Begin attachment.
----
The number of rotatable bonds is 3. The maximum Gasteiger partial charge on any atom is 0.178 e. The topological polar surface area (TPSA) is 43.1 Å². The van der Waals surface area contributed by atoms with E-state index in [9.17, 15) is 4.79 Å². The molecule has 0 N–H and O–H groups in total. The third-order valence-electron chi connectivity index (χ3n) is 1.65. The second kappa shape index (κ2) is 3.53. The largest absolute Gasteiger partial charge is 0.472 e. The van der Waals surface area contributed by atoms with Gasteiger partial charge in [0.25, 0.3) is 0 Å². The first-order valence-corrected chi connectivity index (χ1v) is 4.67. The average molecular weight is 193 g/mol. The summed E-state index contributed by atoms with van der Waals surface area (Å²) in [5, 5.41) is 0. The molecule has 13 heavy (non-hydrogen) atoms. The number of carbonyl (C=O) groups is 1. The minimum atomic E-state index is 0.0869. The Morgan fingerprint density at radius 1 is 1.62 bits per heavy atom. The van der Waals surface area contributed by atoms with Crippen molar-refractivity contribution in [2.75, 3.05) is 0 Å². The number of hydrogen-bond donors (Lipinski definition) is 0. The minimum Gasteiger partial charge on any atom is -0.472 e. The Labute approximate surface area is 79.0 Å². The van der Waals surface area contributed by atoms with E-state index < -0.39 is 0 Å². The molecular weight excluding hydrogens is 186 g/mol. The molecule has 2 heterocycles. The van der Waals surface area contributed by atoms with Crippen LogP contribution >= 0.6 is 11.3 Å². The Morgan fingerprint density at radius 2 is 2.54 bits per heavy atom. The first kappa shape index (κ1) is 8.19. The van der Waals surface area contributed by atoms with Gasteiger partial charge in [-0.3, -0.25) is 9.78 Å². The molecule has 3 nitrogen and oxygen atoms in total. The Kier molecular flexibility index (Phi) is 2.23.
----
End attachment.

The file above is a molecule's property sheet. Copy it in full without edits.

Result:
The number of rotatable bonds is 3. The maximum Gasteiger partial charge on any atom is 0.178 e. The topological polar surface area (TPSA) is 43.1 Å². The van der Waals surface area contributed by atoms with E-state index in [9.17, 15) is 4.79 Å². The molecule has 0 N–H and O–H groups in total. The third-order valence-electron chi connectivity index (χ3n) is 1.65. The second kappa shape index (κ2) is 3.53. The largest absolute Gasteiger partial charge is 0.472 e. The van der Waals surface area contributed by atoms with Gasteiger partial charge in [0.25, 0.3) is 0 Å². The first-order valence-corrected chi connectivity index (χ1v) is 4.67. The average molecular weight is 193 g/mol. The summed E-state index contributed by atoms with van der Waals surface area (Å²) in [5, 5.41) is 0. The molecule has 13 heavy (non-hydrogen) atoms. The number of carbonyl (C=O) groups is 1. The minimum atomic E-state index is 0.0869. The Morgan fingerprint density at radius 1 is 1.62 bits per heavy atom. The van der Waals surface area contributed by atoms with Crippen molar-refractivity contribution in [2.75, 3.05) is 0 Å². The number of hydrogen-bond donors (Lipinski definition) is 0. The minimum Gasteiger partial charge on any atom is -0.472 e. The Labute approximate surface area is 79.0 Å². The van der Waals surface area contributed by atoms with E-state index < -0.39 is 0 Å². The molecular weight excluding hydrogens is 186 g/mol. The molecule has 2 heterocycles. The van der Waals surface area contributed by atoms with Crippen LogP contribution >= 0.6 is 11.3 Å². The Morgan fingerprint density at radius 2 is 2.54 bits per heavy atom. The first kappa shape index (κ1) is 8.19. The van der Waals surface area contributed by atoms with Gasteiger partial charge in [-0.3, -0.25) is 9.78 Å². The molecule has 3 nitrogen and oxygen atoms in total. The Kier molecular flexibility index (Phi) is 2.23.